Research Paper: Aztec Culture
The Aztec culture dates all the way back to the 13th century. Some say that a few Aztec people still survive, although they are not exactly “pure.” Their culture was derived from South America. In this research paper the plan is to inform and explain to the teacher that the Aztec were an impressive group of people for their time period because they were so advanced in science, agriculture and were far more civilized than people from other regions had assumed during that time period. What caused the collapse of such a refined empire?
Moving on to government and political systems, the Aztec people’s started off with what is called the Calpulli - the basic unit of government. Each group is made up of multiple families and these families own land together. Whoever is made the leader of the Calpulli group is in charge and responsible for all the needs of everyone in the group. They set up what is called telpochalli - school for the common citizens. Leaders of these groups collect taxes as well. Although in cities the Calpulli leader is less family based and more about the region and surroundings (Cotrill). The next section of their government goes on to the nobility and councils. People in the nobility and council held a lot of power in society but they were not automatically put in government positions. Every city had a Calpulli and each Calpulli has a leader. All of the leaders from each group made up a council, these held a lot of the power in their government system. In the early to middle 1400s there were 3 main city-states that held the most power. The 3 city-states together were called the “Triple Alliance,” which was located in Mexico Valley. Each of these had a name; there was, Tenochtitlán, Texaco, and Tlacopan. Tenochtitlán came to dominate the whole empire itself. For each council an executive council is formed within it. Four members are chosen to lead; one of these chosen members is the tlatcani – leader of the city. Finally we come to the Huey Tlatcani which means “great speaker.” This person led the city, and was worshipped as a god and also considered the emperor (Cotrill). The emperor was supported by judges, governors, hosts of other officials, and priests. Even though the emperor was given “absolute power” in some sort of form, sometimes people also had a say. Emperors were chosen in a partially democratic system, meaning they could be removed from power at any time. Archaeologists and historians are unsure of how any certain Aztec person was chosen to get the position of Huey Tlatcani. It was not hereditary but it did have something to do with family lines. The control of the Aztec empire did not go everywhere in Mexico. Lands that the Aztec people conquered and claimed as their own did have to pay a price of tribute to them, but still had a certain amount of freedom. The gain of land was accomplished by warriors making attacks on surrounding areas, where they also took sacrificial prisoners. Most of the time, when villages, towns or cities were captured by the Aztec, it was an incentive bringing more trade and better goods to be traded along with infrastructure.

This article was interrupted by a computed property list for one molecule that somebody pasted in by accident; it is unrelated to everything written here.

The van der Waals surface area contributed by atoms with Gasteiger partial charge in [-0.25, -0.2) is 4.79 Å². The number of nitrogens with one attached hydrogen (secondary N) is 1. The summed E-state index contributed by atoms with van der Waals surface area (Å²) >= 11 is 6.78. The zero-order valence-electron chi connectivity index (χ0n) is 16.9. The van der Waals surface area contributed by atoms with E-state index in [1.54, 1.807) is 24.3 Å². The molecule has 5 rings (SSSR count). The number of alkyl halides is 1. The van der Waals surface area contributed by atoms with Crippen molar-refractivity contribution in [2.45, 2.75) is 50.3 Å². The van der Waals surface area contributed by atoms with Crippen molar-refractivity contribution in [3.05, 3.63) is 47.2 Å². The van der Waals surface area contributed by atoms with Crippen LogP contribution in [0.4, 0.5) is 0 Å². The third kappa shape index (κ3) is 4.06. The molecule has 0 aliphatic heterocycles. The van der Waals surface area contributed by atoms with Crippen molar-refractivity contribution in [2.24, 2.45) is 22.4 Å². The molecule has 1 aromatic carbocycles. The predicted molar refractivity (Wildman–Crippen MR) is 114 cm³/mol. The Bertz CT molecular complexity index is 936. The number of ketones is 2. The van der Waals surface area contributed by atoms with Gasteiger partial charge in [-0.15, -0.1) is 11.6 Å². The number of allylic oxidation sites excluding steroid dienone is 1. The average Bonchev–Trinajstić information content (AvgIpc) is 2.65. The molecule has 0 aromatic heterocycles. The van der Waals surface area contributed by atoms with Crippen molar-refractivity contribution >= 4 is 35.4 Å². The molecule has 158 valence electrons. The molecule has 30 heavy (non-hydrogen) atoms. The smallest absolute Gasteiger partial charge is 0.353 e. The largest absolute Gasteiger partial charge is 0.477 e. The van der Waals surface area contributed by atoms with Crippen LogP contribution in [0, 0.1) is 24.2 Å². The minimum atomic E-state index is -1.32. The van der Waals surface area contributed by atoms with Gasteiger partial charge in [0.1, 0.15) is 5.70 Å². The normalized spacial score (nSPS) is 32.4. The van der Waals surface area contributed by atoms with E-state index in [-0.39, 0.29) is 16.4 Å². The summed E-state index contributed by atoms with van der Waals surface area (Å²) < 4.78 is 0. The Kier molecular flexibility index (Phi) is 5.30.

So where in history did the Aztec contribute to us? Well to start, they didn’t have twenty different ones, they had about 5. The first one of these is onions and horses and this is not technically an invention or contribution but it was introduced to them by the Spaniards. Education was not seen as a “must” or a “need” by most countries during their time, yet the Aztec people made it mandatory. Unlike in countries today there are rules and regulations to education. In some countries you can’t go to school if you are a girl, yet in others it doesn’t matter what sex you are. Black, white, poor, rich, middle class, low class, it didn’t matter to the Aztec. School was for everyone (Cotrill).
Another thing introduced was popcorn, yes, popcorn. It was first used by the Aztec people for head dresses and for...
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